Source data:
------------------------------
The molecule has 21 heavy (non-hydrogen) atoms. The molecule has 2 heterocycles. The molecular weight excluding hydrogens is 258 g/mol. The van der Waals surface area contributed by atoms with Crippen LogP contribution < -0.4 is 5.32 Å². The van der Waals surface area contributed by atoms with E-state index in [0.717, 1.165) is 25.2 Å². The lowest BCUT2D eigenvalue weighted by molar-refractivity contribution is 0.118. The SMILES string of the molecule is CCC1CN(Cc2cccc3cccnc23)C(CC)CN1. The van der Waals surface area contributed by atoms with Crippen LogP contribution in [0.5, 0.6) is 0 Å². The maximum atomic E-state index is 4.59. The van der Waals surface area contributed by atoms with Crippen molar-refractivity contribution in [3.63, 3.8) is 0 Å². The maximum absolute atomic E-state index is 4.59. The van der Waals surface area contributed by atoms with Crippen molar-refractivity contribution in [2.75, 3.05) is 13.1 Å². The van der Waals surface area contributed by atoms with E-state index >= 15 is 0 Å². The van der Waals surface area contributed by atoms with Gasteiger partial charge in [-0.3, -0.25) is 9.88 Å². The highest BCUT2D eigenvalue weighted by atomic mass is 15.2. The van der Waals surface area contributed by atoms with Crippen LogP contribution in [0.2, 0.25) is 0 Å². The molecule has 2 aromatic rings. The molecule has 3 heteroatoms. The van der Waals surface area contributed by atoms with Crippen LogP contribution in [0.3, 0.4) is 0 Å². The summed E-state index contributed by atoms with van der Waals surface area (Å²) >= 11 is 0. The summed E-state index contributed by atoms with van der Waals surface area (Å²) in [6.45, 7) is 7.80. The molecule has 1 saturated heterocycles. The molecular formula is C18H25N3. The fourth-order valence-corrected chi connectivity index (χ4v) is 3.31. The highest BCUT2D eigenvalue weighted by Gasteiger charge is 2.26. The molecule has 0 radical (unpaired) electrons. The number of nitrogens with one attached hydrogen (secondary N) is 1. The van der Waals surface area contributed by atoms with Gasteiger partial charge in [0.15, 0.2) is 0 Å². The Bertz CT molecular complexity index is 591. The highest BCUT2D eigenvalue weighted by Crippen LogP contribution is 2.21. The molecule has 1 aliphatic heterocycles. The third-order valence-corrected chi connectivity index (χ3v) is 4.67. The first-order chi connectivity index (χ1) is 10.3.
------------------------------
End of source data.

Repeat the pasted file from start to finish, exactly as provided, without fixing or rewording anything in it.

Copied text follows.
The molecule has 21 heavy (non-hydrogen) atoms. The molecule has 2 heterocycles. The molecular weight excluding hydrogens is 258 g/mol. The van der Waals surface area contributed by atoms with Crippen LogP contribution < -0.4 is 5.32 Å². The van der Waals surface area contributed by atoms with E-state index in [0.717, 1.165) is 25.2 Å². The lowest BCUT2D eigenvalue weighted by molar-refractivity contribution is 0.118. The SMILES string of the molecule is CCC1CN(Cc2cccc3cccnc23)C(CC)CN1. The van der Waals surface area contributed by atoms with Crippen LogP contribution in [0.5, 0.6) is 0 Å². The maximum atomic E-state index is 4.59. The van der Waals surface area contributed by atoms with Crippen molar-refractivity contribution in [3.63, 3.8) is 0 Å². The maximum absolute atomic E-state index is 4.59. The van der Waals surface area contributed by atoms with Crippen molar-refractivity contribution in [2.75, 3.05) is 13.1 Å². The van der Waals surface area contributed by atoms with E-state index >= 15 is 0 Å². The van der Waals surface area contributed by atoms with Gasteiger partial charge in [-0.3, -0.25) is 9.88 Å². The highest BCUT2D eigenvalue weighted by atomic mass is 15.2. The van der Waals surface area contributed by atoms with Crippen LogP contribution in [0.2, 0.25) is 0 Å². The molecule has 2 aromatic rings. The molecule has 3 heteroatoms. The van der Waals surface area contributed by atoms with Crippen LogP contribution in [0.3, 0.4) is 0 Å². The summed E-state index contributed by atoms with van der Waals surface area (Å²) >= 11 is 0. The summed E-state index contributed by atoms with van der Waals surface area (Å²) in [6.45, 7) is 7.80. The molecule has 1 saturated heterocycles. The molecular formula is C18H25N3. The fourth-order valence-corrected chi connectivity index (χ4v) is 3.31. The highest BCUT2D eigenvalue weighted by Gasteiger charge is 2.26. The molecule has 0 radical (unpaired) electrons. The number of nitrogens with one attached hydrogen (secondary N) is 1. The van der Waals surface area contributed by atoms with Gasteiger partial charge in [0.15, 0.2) is 0 Å². The Bertz CT molecular complexity index is 591. The highest BCUT2D eigenvalue weighted by Crippen LogP contribution is 2.21. The molecule has 1 aliphatic heterocycles. The third-order valence-corrected chi connectivity index (χ3v) is 4.67. The first-order chi connectivity index (χ1) is 10.3.